Q: I have a question about FDA’s expectations for an electronic signature. Access to our computer system is controlled via two distinct components: username and password. After a user first accesses the system, subsequent electronic signatures ask for a reason for the signing and require a password.
In your opinion, does the initial system log-in — using the two distinct components — satisfy the requirements of Part 11 for an electronic signature? Or do the Part 11 requirements need to be met with the first actual signing, after the user is logged into the system?
I have a user questioning our compliance because the first electronic signature presented to him — after authentication — does not request his username. Instead it shows the signatory group he belongs to. So my question might be more simply worded as: does computer system authentication count as your first electronic signature?
A: We get this question frequently. No, the initial log-in or authentication is NOT the initial signature. Both the username and password need to be entered the first time an electronic signature is executed.
With most software, there is a configuration setting that will request the username on the first signature. By default, most software packages have a default setting that only requires the password the first time.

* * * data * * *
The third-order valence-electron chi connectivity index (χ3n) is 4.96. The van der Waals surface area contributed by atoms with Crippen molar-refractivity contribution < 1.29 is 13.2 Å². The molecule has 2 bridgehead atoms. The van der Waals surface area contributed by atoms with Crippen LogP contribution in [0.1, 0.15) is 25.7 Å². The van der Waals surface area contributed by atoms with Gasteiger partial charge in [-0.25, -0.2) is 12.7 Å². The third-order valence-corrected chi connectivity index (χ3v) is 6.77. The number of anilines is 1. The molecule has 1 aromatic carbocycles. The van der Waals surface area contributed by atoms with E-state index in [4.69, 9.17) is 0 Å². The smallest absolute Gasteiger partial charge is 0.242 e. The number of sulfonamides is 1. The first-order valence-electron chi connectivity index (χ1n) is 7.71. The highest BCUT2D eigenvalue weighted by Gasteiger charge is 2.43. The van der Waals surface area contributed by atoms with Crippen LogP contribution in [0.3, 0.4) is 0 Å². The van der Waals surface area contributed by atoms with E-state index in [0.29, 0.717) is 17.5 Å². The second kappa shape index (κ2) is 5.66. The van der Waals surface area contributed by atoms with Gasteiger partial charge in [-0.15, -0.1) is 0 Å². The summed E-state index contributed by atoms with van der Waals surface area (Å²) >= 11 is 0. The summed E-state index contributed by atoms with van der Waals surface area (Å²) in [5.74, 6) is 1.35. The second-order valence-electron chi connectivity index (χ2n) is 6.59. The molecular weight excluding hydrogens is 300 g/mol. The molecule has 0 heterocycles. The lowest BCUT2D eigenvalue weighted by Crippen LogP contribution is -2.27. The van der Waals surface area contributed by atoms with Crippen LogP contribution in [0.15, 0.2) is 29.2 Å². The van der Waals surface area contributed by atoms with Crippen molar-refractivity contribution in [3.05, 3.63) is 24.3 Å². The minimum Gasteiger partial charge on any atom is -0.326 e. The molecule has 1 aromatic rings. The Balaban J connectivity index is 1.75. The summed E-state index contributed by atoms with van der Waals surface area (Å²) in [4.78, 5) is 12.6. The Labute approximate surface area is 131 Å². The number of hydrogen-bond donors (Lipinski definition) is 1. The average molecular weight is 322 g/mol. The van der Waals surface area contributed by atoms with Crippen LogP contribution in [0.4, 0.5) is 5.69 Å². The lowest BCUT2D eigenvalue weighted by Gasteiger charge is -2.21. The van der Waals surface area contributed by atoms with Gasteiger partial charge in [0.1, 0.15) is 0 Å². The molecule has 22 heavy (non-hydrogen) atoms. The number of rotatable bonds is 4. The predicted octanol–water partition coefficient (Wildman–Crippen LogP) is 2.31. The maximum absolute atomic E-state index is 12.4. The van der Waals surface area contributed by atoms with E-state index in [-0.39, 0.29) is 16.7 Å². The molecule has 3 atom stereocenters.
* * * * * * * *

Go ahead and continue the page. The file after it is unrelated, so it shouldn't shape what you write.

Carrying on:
[pullquote align=”right” cite=”” link=”” color=”” class=”” size=””]Software can’t determine intent; it doesn’t know the reason the user logged into the system.[/pullquote]
If the only reason for logging into the system is to execute an electronic signature, then you could argue that the log-in is the first signature because that was the intent of the log-in. However, software can’t determine intent; it doesn’t know the reason the user logged into the system. So the best course is to have the first signature require both the username and the password.
Here’s a real-world example: When I log into a training system that requires my signature after I have completed the training, my initial log-in is meant to access the training, then I’ll sign upon completion. Let’s say that, for some reason, I forget to sign after completing the training and proceed to log out. Later, I log back into the system to execute my signature for the completed training. The system doesn’t know why I logged in again; it doesn’t know that I just want to sign my completed training. It might think I want to take some additional training. So it’s best to require the username and password once again.
Answered by Janis Olson, Vice President of Regulatory & Quality Services at EduQuest (22 years as an expert FDA investigator and as the FDA regional director of information management resources). Jan also is an instructor for EduQuest’s FDA Auditing of Computerized Systems and Part 11/Annex 11 training class, and the lead instructor and developer of EduQuest’s Quality Risk Management for FDA/ISO/ICH Compliance training class.